But by 1977, after General Muhammad Zia-ul-Haq came to power in a military coup d’état deposing Pakistan president Zulfikar Ali Bhutto, that all changed.

“I decided now was not the time to write stories or fiction but now was the time to get involved in politics and I joined an underground Communist Party,” he says in Punjabi with Buttar translating.

He stopped writing prose and became a scribe for an underground political circular called Red Flag. Life was tough for young activists. Malik said they were routinely rounded up, imprisoned and tortured. Malik knew of three young leaders who had died while being tortured. With that in mind and when he was no longer impressed by the party leadership, he quit the party and fled Lahore for Sweden with his Swedish wife, who was 8 months pregnant with their daughter.

He wrote his first poem in a new language — Swedish — in a new city — Stockholm.

He was studying Swedish and working on improving his English, when a journalist asked him to write a piece about Bhutto for a Swedish magazine. This paved the way to a job teaching immigrant Pakistani children in Stockholm both Punjabi and Urdu.

He published an Urdu translation of nine Swedish short stories titled Ghongay (Seashell) in 1993.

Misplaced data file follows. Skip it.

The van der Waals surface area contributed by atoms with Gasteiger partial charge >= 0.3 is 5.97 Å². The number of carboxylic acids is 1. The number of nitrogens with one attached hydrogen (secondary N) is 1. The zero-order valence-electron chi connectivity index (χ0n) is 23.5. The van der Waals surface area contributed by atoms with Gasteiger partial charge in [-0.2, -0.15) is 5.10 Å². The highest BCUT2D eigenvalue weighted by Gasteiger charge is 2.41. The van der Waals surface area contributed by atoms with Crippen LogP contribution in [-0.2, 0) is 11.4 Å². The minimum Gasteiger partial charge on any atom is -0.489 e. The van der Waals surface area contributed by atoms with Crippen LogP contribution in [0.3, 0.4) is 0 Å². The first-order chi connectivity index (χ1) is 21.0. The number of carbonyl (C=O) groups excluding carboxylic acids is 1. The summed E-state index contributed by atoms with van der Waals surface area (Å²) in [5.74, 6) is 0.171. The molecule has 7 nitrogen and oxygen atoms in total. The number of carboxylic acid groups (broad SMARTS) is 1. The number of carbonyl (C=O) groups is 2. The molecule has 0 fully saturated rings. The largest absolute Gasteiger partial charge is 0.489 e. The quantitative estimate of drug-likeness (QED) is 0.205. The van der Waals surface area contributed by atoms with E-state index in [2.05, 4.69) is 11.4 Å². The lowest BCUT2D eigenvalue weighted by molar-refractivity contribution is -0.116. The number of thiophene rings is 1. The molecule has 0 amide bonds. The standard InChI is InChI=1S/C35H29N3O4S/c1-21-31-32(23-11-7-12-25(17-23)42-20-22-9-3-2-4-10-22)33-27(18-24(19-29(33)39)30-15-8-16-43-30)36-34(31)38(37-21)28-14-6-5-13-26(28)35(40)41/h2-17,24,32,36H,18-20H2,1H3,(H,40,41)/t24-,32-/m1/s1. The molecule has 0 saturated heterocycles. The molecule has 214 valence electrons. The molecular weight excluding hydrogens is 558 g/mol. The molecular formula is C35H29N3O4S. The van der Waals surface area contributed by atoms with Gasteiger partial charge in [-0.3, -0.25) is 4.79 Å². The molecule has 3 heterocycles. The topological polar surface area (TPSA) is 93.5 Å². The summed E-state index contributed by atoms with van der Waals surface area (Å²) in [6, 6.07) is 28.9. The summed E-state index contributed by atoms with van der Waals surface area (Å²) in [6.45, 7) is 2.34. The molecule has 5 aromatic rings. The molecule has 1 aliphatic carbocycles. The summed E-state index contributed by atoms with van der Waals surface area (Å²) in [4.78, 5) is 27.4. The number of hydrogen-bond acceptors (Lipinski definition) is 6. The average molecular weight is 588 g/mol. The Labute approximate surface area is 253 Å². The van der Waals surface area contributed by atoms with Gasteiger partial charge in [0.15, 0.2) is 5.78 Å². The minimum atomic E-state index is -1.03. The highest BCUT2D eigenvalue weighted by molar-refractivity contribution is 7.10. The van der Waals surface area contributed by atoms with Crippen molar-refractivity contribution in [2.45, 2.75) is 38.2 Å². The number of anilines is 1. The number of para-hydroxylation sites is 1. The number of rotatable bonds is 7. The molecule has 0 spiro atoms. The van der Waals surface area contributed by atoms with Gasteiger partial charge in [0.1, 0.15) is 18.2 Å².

“I left home at 5 a.m. and was home at midnight,” says Malik. “I didn’t have much time so I decided to do poetry rather than prose. It doesn’t take as much time or research as prose fiction does.”

He did most of his writing commuting between schools on the city bus.

He met the late Swedish poet Gosta Friberg. In 2002, Malik published Ghaira (An Ever Expanding Circle) a Punjabi translation of Friberg’s poems.

“That started my journey into poetry.” Malik says. He soon decided to write only in his mother tongue, Punjabi. When South Asia was divided into India and Pakistan after the British pulled out in 1947, Urdu and English became the national languages of Pakistan. Written Punjabi was given an Urdu script and as a result the language lost a lot of its power.

Malik wanted to give it back.

His first book of poetry Vich Jagratey Sutti Taang (Desire Is Sleeping Within Sleeplessness, 1992) is about love and sex and politics.

His next book Akath (Untold, 1998), is a collection of poems about a language that is dying. It is a philosophical metaphor. One poem gets shorter until there are no words left and the book ends with several blank pages.

Malik relies on pauses to punctuate the words that paint his poems. Those silent spaces have always held as much importance as his carefully chosen words. Now as he writes about facing his illness, pauses take up even more space.

His third book Nun Guna (The letter N, 2000) plays with the structure of language.

Malik can no longer read that first poem he wrote in Swedish or speak to his first child in her mother tongue. That language disappeared first.